Cyberattacks top business executives’ worries in APAC

Attention to cyber risks growing not just in the region but worldwide, report reveals

Cyberattacks top business executives’ worries in APAC


By Gabriel Olano

Cyberattacks top the list of business executives’ concerns in Asia-Pacific, as part of a growing global trend, a report by the World Economic forum (WEF) revealed.

According to the 2018 ‘Regional Risks for Doing Business’ report by the WEF, in cooperation with Zurich Insurance Group, cyber is the number one risk in three regions: Asia-Pacific, Europe, and North America. This is up from two regions in 2017 (Asia-Pacific and North America), and one in 2016 (North America). The trend indicates a growing concern about technological risks, the report said.

In Asia-Pacific, the second-highest risk was unemployment or underemployment, followed by asset bubbles, energy price shocks, and data fraud or theft.

Meanwhile, failure of national governance was the top risk in Latin America and South Asia, highlighting the costs of political tensions that have occurred around the world in recent years. In the energy-rich regions of Eurasia and Middle East and North Africa, energy price shocks were ranked as the top risk to doing business. Unemployment was perceived as the top risk for doing business in sub-Saharan Africa, representing mostly the absence of demand in the region, the report said.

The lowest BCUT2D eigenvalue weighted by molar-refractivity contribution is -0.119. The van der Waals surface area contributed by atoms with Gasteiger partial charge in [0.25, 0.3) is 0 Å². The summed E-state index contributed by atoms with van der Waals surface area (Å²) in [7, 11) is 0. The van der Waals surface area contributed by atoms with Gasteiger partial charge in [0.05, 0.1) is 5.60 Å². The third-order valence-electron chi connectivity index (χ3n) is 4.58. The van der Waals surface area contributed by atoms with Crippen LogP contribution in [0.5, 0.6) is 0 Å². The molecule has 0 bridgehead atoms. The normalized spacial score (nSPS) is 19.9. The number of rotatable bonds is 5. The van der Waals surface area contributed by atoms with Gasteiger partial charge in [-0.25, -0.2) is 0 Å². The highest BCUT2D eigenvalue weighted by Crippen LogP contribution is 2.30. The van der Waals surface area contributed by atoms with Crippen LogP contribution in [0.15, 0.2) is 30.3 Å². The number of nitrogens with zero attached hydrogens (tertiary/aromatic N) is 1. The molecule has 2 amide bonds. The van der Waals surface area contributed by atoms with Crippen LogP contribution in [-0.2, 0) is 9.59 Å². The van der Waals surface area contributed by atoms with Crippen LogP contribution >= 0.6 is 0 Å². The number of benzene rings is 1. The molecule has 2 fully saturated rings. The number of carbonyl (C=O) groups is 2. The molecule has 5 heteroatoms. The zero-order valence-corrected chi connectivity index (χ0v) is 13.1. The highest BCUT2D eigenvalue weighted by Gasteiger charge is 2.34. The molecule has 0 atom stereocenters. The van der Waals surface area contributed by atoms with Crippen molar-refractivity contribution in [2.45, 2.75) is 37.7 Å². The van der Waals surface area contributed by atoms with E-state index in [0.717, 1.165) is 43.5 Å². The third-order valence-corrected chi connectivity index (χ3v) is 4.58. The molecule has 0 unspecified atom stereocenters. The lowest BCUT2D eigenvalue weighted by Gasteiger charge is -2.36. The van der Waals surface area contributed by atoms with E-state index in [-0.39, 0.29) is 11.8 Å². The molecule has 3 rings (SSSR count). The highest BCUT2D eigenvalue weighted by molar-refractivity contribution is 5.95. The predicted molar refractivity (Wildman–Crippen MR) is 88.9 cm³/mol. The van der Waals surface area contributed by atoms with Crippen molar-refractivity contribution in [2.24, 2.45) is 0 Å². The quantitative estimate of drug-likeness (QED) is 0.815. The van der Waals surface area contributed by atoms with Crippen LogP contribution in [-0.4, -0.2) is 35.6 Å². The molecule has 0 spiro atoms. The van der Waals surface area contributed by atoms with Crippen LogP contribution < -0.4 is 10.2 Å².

“Cyberattacks are seen as the number one risk for doing business in markets that account for 50% of global GDP,” said Lori Bailey, global head of cyber risk, Zurich Insurance Group, and member of the WEF’s Global Future Council on Cybersecurity. “This strongly suggests that governments and businesses need to strengthen cyber security and resilience in order to maintain confidence in a highly connected digital economy.”

“While large cyberattacks are the number one concern of executives in advanced economies there is growing apprehension about the potential for national governance failures in emerging markets,” said John Drzik, president of global risk and digital at Marsh. “Across the globe, businesses are also concerned with rising geopolitical friction that has already resulted in rising tariffs and sanctions and which could further fuel the growing threat of expropriation or political violence.”

The report was based on 12,548 responses from executives in 140 markets globally. Respondents were asked to identify “the five global risks that you believe to be of most concern for doing business in your country within the next 10 years” from a list of 30 choices, including terrorist attacks, extreme weather events, and state collapse or crisis.

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